Today is Martin Luther King day in America. There is a fascinating debate raging there between those who see him as someone who advanced a liberal understanding of that society’s deep-seated problems concerning race relations and those who argue that this is an ideological misappropriation. Their argument being that his analysis went beyond an individualistic, liberal solution to social justice and was instead, in reality, consistent with Critical Race Theory (CRT).
The aim of the contemporary Culture Control Left (CCL) is to claim Dr. King saw, as they do, racial inequality as ‘structural’, baked in to the very fabric of American and wider Western society. The CCL stand explicitly against the goal of a colour-blind society – the idea most commonly associated with King – because this precludes the objective of a radical, political transformation of society.
For example, the Green-Labour coalition administration in Brighton last year imposed a ‘Racial Literacy 101’, CRT-based, programme of sessions on teachers in the city. This was designed to give them ‘the line’ on what they should and not teach their pupils. One of the edicts was that they should under no circumstances tell pupils that ‘race doesn’t mean anything and everyone can work hard and be successful’.
Therefore, the individual must cease to be the basic unit of analysis and recipient of rights. This is why Black Lives Matter and some of their fellow travellers on the left now argue for ‘reparations’ from white people to people of colour or from Western countries to their former colonies.
Transposing King’s statements and thinking to the current day is of huge symbolic significance given his saint-like status for the vast majority of people. This is why the vast majority of CRT advocates and fellow travellers in mainstream politics, bureaucracy and big business, want to claim King as a forerunner for the type of discriminatory, anti-individualist interventions they want to impose upon us today.
Likewise, the centre-right in America have sought to evoke King as a proponent of the liberal approach to race relations. It was Republican president Ronald Reagan who signed Martin Luther Day into law in 1986. More recently, the same party’s leader in the House of Representatives, Kevin McCarthy, has said: ‘Critical Race Theory goes against everything Martin Luther King has ever told us, don’t judge us by the color (sic) of our skin, and now [the Left] are embracing it.’ Bernice King has weighed into the dispute by arguing in a spat with a Republican Senate candidate, that her father ‘was not a drum major for a colour blind society but for justice.’
Near to the time of his assassination in 1968 King did indeed seem to go beyond the position that many conservatives have come to attribute to him. Speaking to NBC news in 1967, he said that ‘the dream that I had [as articulated in his 1963 I have a dream speech] has at many points turned into a nightmare.’
In the book published in the year before before his murder, Where Do We Go From Here?, he wrote: ‘It is, however, important to understand that giving a man his due may often mean giving him special treatment. I am aware of the fact that this has been a troublesome concept for many liberals, since it conflicts with their traditional ideal of equal opportunity and equal treatment of people according to their individual merits.’
This statement, then, directly contradicts the quote for which he is most famous, concerning his wish for there to be a time when his grandchildren would be judged and treated purely as individuals, not according to skin colour. There does then appear to have been a qualitative change in Dr King’s thinking over the three or four year period commencing with the March on Washington address. While he clearly abandoned his liberal approach, in tone at least he remained conciliatory, civilised, and peaceful. This is a far cry from the sour, vindictive tone of many who advocate CRT today and are prominent within the hierarchies of the Black Lives Matter movement in both America and the UK.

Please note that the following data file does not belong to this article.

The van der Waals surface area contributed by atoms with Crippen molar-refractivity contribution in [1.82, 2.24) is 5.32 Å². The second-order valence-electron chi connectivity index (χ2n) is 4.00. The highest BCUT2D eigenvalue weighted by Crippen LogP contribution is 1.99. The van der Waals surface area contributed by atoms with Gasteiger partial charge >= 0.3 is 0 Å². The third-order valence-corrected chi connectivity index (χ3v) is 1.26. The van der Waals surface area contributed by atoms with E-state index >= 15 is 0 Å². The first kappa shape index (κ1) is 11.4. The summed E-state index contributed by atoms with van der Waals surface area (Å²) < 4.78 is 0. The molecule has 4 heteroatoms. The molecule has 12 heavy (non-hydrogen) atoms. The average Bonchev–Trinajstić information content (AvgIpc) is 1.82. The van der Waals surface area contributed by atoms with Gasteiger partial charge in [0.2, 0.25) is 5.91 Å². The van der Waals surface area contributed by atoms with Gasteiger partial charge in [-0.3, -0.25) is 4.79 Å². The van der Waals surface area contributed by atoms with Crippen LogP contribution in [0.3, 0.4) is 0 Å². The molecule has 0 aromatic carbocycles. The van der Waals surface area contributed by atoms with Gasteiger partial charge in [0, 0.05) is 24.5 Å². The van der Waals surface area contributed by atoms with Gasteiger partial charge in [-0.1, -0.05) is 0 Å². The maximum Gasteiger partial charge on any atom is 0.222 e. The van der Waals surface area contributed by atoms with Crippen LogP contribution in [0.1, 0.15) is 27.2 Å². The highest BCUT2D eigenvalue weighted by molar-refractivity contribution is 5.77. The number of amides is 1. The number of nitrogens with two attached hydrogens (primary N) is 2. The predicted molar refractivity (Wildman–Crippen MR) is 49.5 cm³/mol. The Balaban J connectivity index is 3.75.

It is inconceivable that he would have joined them in demanding the abolition of liberal democracy or the removal of statues without proper democratic consultation and debate. Nor would King have been in favour of the suppression of freedom of speech around the issues of race, something demanded by many on the CCL.
Martin Luther King should be remembered in a balanced way. First and foremost he articulated in his Washington speech one of the greatest and most important statements of liberal principle ever given. His later pronouncements should be viewed as self-evidently incompatible with the vision he so brilliantly described, that of a colour-blind society.
In the last part of his life King seems to have wanted to address clear historic injustices visited upon African Americans by, in turn, sanctioning discriminatory measures against pale skinned people in certain circumstances. This meant holding some individuals responsible for the crimes committed by others, probably long since dead, simply because they shared the same broad ethnic origins and colour of skin. Racial discrimination, in whatever guise and whatever the motivation, is still racial discrimination and therefore irrational and wrong.
This departure from liberalism on King’s part is not only to be regretted in terms of abstract ethical principle but because the pursuit of race or religious based identity politics can only lead to disaster as numerous historical examples demonstrate.
If some groups are to be awarded state-enforced advantages over others then those expected to sacrifice money, employment prospects and speaking rights will understandably counter-mobilise. The CRT approach politically weaponises race relations and this only serves to put off the day when we no more attach significance to the ethnic backgrounds of other individuals than the colour of their eyes or shoe size.